President Trump’s First State of the Union

THE NEW AGENDA — President Donald Trump used the State of the Union Address to outline the accomplishments of the past and the plan for the future. Also pictured are Vice President Mike Pence and House Speaker Paul Ryan. (Jim Lo Scalzo)


“Less than one year has passed since I first stood at this podium, in this majestic chamber, to speak on behalf of the American People and to address their concerns, their hopes and their dreams. That night, our new Administration had already taken swift action. A new tide of optimism was already sweeping across our land.” President Donald Trump opened his first State of the Union address outlining his years of accomplishments and plans for the future.

On Tuesday, Jan. 30, Trump followed the example of many of the presidents before him by acknowledging individual Americans heroes. Although this is common presidential practice during the address, Trump took it a step forward by personally praising a total of 23 individuals for their commitment to making America better and deflecting the threats American values face on a global scale.

His opening remarks highlighted the series of natural disasters that have plagued the U.S. in recent months and the rescuers who sought to minimize the damage. To the victims still recovering from these natural disasters in Texas, Florida, Louisiana, Puerto Rico, the Virgin Islands and California, Trump called upon the community of Americans by saying, “We are with you, we love you, and we will pull through together.”

The majority of Trump’s address outlined the accomplishments of his administration in the past year. He praised many specific achievements such as the millions of new jobs, lowered unemployment rate, large tax cuts, the elimination of Obamacare, defense of the Second Amendment and religious liberties, the recognition of Jerusalem as the capital of Israel, the fight against ISIS, the improvement of Detroit and several others.

Although Trump commented little on issues of international security, he specifically outlines the threats of illegal immigration and North Korea. For the other global threats, Trump simply said: “Around the world, we face rogue regimes, terrorist groups and rivals like China and Russia that challenge our interests, our economy, and our values.” He went on to introduce the parents and siblings of Otto Warmbier, a college student at the University of Virginia who was arrested and charged with crimes against the state during a tour of North Korea on his semester abroad. He returned to the U.S. “horribly injured and on the verge of death.” He passed away soon after his arrival home.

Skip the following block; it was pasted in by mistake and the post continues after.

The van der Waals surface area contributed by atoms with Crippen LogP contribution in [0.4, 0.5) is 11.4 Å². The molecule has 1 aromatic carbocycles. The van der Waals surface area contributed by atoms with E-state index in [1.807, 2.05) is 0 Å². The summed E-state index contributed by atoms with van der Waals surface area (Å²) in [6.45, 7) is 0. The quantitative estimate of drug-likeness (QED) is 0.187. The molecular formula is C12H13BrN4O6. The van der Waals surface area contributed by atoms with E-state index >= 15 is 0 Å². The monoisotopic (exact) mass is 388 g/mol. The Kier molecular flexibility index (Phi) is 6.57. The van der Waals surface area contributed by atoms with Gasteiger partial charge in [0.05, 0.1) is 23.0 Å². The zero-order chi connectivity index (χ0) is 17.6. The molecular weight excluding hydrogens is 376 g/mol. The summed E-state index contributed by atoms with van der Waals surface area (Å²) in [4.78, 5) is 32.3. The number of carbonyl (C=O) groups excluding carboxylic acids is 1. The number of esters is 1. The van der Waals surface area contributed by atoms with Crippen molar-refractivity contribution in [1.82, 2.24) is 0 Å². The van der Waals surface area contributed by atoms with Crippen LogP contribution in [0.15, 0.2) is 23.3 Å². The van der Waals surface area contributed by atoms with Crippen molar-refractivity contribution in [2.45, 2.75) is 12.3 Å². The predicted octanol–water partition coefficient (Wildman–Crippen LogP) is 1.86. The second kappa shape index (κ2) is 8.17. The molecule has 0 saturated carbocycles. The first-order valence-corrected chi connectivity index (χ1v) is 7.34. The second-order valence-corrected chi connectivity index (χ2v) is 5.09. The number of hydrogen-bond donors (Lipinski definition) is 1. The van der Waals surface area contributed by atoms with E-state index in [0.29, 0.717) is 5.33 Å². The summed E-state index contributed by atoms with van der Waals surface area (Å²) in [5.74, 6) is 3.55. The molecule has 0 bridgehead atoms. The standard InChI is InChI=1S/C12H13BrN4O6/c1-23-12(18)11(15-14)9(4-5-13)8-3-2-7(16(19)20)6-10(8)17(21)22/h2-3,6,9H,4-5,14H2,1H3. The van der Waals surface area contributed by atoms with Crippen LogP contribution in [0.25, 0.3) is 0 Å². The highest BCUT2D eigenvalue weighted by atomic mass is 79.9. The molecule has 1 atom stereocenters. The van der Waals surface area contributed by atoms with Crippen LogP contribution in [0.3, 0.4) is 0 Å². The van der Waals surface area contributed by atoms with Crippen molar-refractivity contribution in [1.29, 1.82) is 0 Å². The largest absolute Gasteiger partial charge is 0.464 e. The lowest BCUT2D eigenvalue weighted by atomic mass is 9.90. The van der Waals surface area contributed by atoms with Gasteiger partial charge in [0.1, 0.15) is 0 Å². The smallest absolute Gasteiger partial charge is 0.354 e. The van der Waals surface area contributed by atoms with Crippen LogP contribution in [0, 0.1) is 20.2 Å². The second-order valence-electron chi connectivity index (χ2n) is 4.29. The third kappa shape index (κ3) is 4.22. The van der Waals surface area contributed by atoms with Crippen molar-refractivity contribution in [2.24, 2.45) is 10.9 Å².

As for immigration reform, Trump outlined four pillars that he claimed he hopes would bridge party divides. First, he plans to “generously” institute a plan for 1.8 million illegal immigrants who were brought here by their parents at a young age. He went on to explain that individuals will be granted citizenship as long as they meet “the education and work requirements, and show good moral character.” He made sure to note that the 1.8 million people exceeds that of the Obama administration’s DACA program. Secondly, Trump ensured that his promise of a wall would soon be seen through in order to increase border security. Third, Trump plans to decrease the visa lottery, which hands out green cards without recognition of “skill, merit or the safety of our people.” Lastly, he plans to create laws that only allow spouses and children of U.S. citizens to enter the country via chain migration. Through this plan, Trump plans to see crime rates and opioid usage rapidly decrease throughout the U.S.

Although much of his address acknowledged his pride in the past year, Trump highlighted several areas for improvement, including improved infrastructure, vocational schools, aid and inmate rehabilitation. His rhetoric called for bipartisanship and unity throughout the nation and congress. He concluded his speech with, “As long as we have confidence in our values, faith in our citizens, and trust in our God, we will not fail.”

Sophia Vander Kooy ('20) is a political science and international studies major with an unofficial passion for taking creative writing classes. She was the Production Manager at the Anchor during the spring semester of 2020, and previously served as the Editor-in-Chief. She is also a member of the Women's Track and Cross Country teams at Hope, the STEP Community Outreach Student Director and the Co-President of Hope Yoga. Sophia loves writing, being outside, cooking, running and connecting with all kinds of people. She has found the space to be herself at The Anchor and knows that she is not alone in that.

'President Trump’s First State of the Union' has no comments

Be the first to comment this post!

Would you like to share your thoughts?

Your email address will not be published.